Machine Design

Guarding against severed hands

I am the unofficial safety point man for my group in a university research lab.


In your May 25, 2006 article titled “For lack of a guard, a severed hand,” you hint at a design for a dust-collector guard that prevents a user from putting their hand in the machine, and increases machine efficiency. Would you be willing to explain the design?

Thank you for your time and service.

Tom Medill
Advanced Engineering Aide
Applied Research Lab
Penn State Univ.

I'm happy to help you.

The design of the guard is quite simple. It consists of two 90° plastic 4-in.-diameter plumbing angles and one straight 4-in.-diameter plastic plumbing pipe. Cost at Home Depot: under $10.00.

The 90° bends connect on either end of the straight piece. One 90° bend connects to the outlet of the dust collector. The collector's 4-in.-diameter flexible hose fastens to the other 90° bend.

I fully expected significant flow loss from the two 90° bends and the pipe's roughness factor which, in fact, did happen (approximately 30% loss). What I did not expect was that the guard, even with the flow loss, increased efficiency of the dust collector.

Five separate tests compared collector efficiency with and without the guard. It turns out the unit, sans guard, clogs with debris, but remains clear with the guard in place. My theory is that material picked up by the guard-equipped dust collector does not follow the air stream due to inertia, but instead carries to the edge of the first 90° turn, then goes to the bottom of the second 90° turn. This causes most of the material to enter the dust-collector body at or near the tips of the rotor and be thrown with much more force into the collection bag than would happen without the guard in place. Without the guard, material uniformly spreads across the diameter of the ducting system and slows at the rotor center. Just a small percentage of material enters the dust collector at high speed at the rotor tip.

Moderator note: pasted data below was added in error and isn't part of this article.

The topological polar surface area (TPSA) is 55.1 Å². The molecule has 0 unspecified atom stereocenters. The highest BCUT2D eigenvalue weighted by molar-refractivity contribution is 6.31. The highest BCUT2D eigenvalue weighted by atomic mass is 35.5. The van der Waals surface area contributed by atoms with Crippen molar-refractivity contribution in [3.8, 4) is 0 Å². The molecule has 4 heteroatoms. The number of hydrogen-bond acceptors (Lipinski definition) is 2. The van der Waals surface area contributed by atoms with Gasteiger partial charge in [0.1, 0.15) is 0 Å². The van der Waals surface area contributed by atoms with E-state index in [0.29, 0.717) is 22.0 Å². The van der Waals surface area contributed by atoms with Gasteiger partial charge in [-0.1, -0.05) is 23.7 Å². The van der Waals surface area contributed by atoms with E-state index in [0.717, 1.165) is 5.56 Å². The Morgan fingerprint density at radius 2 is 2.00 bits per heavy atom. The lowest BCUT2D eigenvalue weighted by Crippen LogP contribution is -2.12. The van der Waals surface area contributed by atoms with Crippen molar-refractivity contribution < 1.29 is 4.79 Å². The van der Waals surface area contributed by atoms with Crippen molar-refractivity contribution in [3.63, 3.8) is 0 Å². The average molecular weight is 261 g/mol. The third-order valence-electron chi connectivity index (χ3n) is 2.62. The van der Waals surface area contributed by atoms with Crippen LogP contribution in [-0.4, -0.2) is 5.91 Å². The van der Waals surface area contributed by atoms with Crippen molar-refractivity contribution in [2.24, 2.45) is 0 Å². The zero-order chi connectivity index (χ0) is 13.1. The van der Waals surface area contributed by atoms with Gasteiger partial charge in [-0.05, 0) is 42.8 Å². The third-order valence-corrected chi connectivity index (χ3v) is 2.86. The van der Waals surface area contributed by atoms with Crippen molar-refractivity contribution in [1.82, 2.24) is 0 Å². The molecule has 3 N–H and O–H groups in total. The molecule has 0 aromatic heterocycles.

Whatever the reason, the dust collector with the guard did not clog and carried much more material than the system without the guard. This again demonstrates that a theory is just a theory until it is confirmed by testing.

Lanny Berke is a registered professional engineer and Certified Safety Professional involved in forensic engineering since 1972. Got a question about safety? You can reach Lanny at [email protected]

Hide comments


  • Allowed HTML tags: <em> <strong> <blockquote> <br> <p>

Plain text

  • No HTML tags allowed.
  • Web page addresses and e-mail addresses turn into links automatically.
  • Lines and paragraphs break automatically.